The Futility of Attachment to Expected Results

The Futility of Attachment to Expected Results

Attachments Can Cause Suffering

Hindu and Buddhist philosophies posit that focusing on the rewards or outcomes of one’s actions is a prominent cause of emotional bondage in our material existence.

Buddhism holds that, above all, desire (selfish craving or tanha) and ignorance (unawareness or avidya) lie at the root of suffering (unsatisfactoriness or dukkha.) Desire is the yearning for hedonistic pleasure, affection, possessions, relationships, power, and even immortality.

The Bhagavad Gita on Detachment from Fruits of Labor

कर्मण्ये वाधिकारस्ते म फलेषु कदाचना।
कर्मफलेह्तुर भुरमा ते संगोस्त्वकर्मानी॥
— श्रीमद्भगवद्गीता 2:47

karmaṇy evādhikāras te mā phaleṣu kadācana
mā karma-phala-hetur bhūr mā te sańgo ‘stv akarmaṇi
— Bhagavad Gita 2:47

Translation: “To action alone hast thou a right and never at all to its fruits; let not the fruits of action be thy motive; neither let there be in thee any attachment to inaction.” [Source: “Bhagavadgita” by Sarvepalli Radhakrishnan]

“The wise are not bound by desire for rewards”

This verse suggests that the anticipated results of actions should not be the motivation for the performance of those actions.

Expounding this verse, the Hindu philosopher Madhvacharya (1238–1317) advocated godliness through right actions:

All rewards are factually independently ordained by the Supreme Lord … therefore, it is not correct to imagine that any reward which one receives is due only to one’s own efforts. … So one who is spiritually situated performs actions unattached to reward. Verily such is the way of action. … Actions performed without desire as a matter of duty are full of wisdom. … One should understand that it is fallacious to believe that one is the ultimate controller of their own destiny because the Supreme Lord ultimately ordains all results.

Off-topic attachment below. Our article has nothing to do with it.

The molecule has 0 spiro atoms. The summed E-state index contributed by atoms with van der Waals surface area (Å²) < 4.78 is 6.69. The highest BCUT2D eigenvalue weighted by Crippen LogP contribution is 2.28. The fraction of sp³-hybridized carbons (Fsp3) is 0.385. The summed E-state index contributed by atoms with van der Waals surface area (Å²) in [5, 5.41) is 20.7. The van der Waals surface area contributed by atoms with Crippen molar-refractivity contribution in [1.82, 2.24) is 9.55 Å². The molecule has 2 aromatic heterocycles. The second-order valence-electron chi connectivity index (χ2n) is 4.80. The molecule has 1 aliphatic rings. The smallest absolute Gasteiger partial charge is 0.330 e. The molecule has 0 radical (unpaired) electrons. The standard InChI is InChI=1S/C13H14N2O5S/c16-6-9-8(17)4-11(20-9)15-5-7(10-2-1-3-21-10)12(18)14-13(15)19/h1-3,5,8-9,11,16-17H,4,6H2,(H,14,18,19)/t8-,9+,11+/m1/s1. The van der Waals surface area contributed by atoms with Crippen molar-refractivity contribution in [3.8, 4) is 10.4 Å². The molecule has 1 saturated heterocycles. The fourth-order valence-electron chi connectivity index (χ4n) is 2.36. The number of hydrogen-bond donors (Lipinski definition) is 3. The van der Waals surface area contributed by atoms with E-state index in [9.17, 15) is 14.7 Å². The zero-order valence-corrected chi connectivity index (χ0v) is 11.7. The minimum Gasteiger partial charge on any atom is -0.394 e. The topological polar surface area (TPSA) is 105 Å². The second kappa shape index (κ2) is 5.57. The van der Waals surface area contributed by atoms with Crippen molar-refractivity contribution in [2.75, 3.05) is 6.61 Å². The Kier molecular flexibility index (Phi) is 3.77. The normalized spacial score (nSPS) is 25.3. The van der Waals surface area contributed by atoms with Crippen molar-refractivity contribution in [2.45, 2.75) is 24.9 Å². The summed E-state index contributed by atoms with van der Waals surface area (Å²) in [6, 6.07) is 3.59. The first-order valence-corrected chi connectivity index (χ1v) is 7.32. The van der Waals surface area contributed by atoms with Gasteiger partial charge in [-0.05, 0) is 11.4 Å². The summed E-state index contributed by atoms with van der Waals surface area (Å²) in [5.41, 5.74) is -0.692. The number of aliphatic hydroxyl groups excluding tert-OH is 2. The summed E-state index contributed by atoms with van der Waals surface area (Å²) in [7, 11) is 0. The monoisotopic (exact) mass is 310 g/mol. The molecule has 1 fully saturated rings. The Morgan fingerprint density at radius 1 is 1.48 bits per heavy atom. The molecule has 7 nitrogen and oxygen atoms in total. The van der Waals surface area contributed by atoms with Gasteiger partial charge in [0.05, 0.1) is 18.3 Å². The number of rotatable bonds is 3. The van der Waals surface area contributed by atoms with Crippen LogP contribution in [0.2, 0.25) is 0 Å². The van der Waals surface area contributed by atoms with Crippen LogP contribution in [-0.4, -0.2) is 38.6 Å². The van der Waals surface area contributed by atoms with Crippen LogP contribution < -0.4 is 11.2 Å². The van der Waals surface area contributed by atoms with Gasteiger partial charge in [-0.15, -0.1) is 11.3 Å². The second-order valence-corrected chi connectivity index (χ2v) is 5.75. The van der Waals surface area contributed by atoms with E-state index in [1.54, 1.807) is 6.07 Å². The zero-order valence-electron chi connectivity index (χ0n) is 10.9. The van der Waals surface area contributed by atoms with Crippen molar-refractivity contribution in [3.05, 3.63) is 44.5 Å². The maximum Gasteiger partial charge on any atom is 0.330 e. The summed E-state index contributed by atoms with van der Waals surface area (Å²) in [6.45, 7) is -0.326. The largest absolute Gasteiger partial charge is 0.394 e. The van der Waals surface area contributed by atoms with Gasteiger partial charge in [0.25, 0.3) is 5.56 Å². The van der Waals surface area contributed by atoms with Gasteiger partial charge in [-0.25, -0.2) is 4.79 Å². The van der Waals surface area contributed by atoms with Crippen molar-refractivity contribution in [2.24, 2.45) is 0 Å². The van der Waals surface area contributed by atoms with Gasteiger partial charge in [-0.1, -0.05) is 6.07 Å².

Hinduism (and Buddhism) actively advocates right conduct to attain definitive rewards: liberation (moksha, mukti, or nirvana) and salvation. Another Hindu philosopher Adi Shankaracharya explained that hankering for the fruits of labor results in entrapment in the cycle of birth and death, thus inhibiting liberation from the cycle of rebirth.

Buddhism encourages virtuous actions (in addition to the eschewal of bad actions) to beget positive karma for favorable rebirth and perhaps nirvana. While the abovementioned verse discourages attachment to outcomes, it does not imply that a person who performs actions without attachment to the rewards will not receive its rewards.

The Bhagavad Gita on Letting Go: The Power of Detachment

श्रेयो हि ज्ञानमभ्यासाज्ज्ञानाद्ध्यानं विशिष्यते।
ध्यानात्कर्मफलत्यागस्त्यागाच्छान्तिरनन्तरम्॥
— श्रीमद्भगवद्गीता 12:12

śreyo hi jñānam abhyāsāj jñānād dhyānaḿ viśiṣyate
dhyānāt karma-phala-tyāgas tyāgāc chāntir anantaram
— Bhagavad Gita 12:12

Translation: “Better indeed is knowledge than the practice of concentration; better than knowledge is meditation; better than meditation is the renunciation of the fruit of action; on renunciation follows immediately peace.” [Source: “Bhagavadgita” (1948) by Sarvepalli Radhakrishnan]